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A phone chip might help solve the deepfake problem

Truepic camera screenshot
Image: Truepic

A new approach to fighting deepfakes aims to flip the problem on its head: Instead of trying to spot what's fake, a startup called Truepic aims to use smartphone chips to prove what's real.

So far, most attempts to deal with deepfakes have been about detection. But Sherif Hanna, VP of R&D at Truepic, thinks that approach has "systematic issues." Any deepfake detector will be used to train a new generative adversarial network to out-forge the detector. "You're forever stuck in this arms race," Hanna said.

Instead, Truepic thinks images should be signed as authentic at the time they're taken, with accompanying location metadata. Social networks could then use that information to confirm accuracy — and take a closer look at images without that data.

Today, Truepic announced that it's partnered with Qualcomm to enable image authentication on a Snapdragon chip. The technology, Qualcomm VP Manvinder Singh said, enables an image to be captured securely from the camera sensor and moved into the Trust Zone Execution Environment to do the processing and add metadata. By using security features typically reserved for payments and facial authentication, "there is no way for any software running on the device ... to manipulate [the image metadata] in any way," Hanna said.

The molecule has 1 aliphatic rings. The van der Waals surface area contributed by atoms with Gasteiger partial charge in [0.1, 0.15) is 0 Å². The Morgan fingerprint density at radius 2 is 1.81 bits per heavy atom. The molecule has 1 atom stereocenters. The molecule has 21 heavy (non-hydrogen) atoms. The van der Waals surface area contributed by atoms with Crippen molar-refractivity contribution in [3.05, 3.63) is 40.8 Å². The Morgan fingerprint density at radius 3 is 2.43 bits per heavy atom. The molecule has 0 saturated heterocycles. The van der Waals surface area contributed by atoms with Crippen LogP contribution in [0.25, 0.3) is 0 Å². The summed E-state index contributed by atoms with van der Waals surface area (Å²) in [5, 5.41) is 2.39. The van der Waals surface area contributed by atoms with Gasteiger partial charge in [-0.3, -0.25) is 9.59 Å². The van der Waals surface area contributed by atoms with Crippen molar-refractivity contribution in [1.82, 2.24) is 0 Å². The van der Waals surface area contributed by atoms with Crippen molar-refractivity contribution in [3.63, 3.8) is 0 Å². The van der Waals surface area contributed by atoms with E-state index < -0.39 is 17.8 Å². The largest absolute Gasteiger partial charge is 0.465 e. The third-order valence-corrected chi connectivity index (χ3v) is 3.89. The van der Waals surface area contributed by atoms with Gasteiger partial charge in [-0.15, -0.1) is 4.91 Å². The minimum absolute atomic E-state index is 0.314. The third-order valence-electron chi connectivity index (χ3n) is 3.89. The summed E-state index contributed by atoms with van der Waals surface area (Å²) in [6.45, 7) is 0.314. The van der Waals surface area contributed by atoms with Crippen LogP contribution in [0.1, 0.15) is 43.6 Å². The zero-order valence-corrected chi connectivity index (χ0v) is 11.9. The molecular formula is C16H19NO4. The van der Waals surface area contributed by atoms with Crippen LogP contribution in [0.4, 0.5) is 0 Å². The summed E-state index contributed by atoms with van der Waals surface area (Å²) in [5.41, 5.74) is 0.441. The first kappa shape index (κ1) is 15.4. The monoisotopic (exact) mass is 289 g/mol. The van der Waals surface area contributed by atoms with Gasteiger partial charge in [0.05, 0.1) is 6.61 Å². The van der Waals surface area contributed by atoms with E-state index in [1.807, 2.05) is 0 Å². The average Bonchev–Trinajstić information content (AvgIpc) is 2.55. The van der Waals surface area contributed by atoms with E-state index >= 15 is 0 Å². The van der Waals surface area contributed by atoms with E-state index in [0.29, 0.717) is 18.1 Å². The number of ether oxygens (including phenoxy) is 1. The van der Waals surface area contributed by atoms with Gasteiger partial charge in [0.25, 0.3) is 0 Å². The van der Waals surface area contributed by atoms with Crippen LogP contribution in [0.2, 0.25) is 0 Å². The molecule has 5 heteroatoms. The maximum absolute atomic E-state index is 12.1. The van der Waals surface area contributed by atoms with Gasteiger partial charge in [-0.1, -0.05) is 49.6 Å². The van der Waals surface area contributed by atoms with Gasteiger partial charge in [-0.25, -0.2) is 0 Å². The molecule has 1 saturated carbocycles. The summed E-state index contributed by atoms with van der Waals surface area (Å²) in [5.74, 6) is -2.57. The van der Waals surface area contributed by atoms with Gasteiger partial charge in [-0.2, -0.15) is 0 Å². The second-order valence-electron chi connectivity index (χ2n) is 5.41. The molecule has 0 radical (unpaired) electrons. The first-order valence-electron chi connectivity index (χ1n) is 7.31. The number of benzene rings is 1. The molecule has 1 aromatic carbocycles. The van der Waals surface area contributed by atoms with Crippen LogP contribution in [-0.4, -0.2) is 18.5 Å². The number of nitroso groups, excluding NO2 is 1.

If you take a screenshot of the camera viewfinder, it turns up black. "The Android operating system literally does not see these pixels at all," Hanna explained.

The partnership with Qualcomm, whose chips are in around a third of the world's new smartphones, could help the technology get the widespread traction. Images produced by the tech are compliant with the Content Authenticity Initiative's standards, so social media platforms should be able to easily act on the metadata. At first, though, Hanna is moving forward slowly. "We don't want to foist a new technology on users before they're comfortable with it," he said, pointing to some of Big Tech's recent missteps. Rather than being the default option, he thinks it should be offered as a distinct "Secure" mode in camera apps.

That decision ultimately comes down to phone manufacturers, who now have to decide whether they want to enable the technology at all. It sounds like they might, though. "Initial discussions [with OEMs] have been pretty exciting," Singh said, with Hanna suggesting that the first partnerships will be announced soon. The team is also working on improving the technology, he said, with video a priority.

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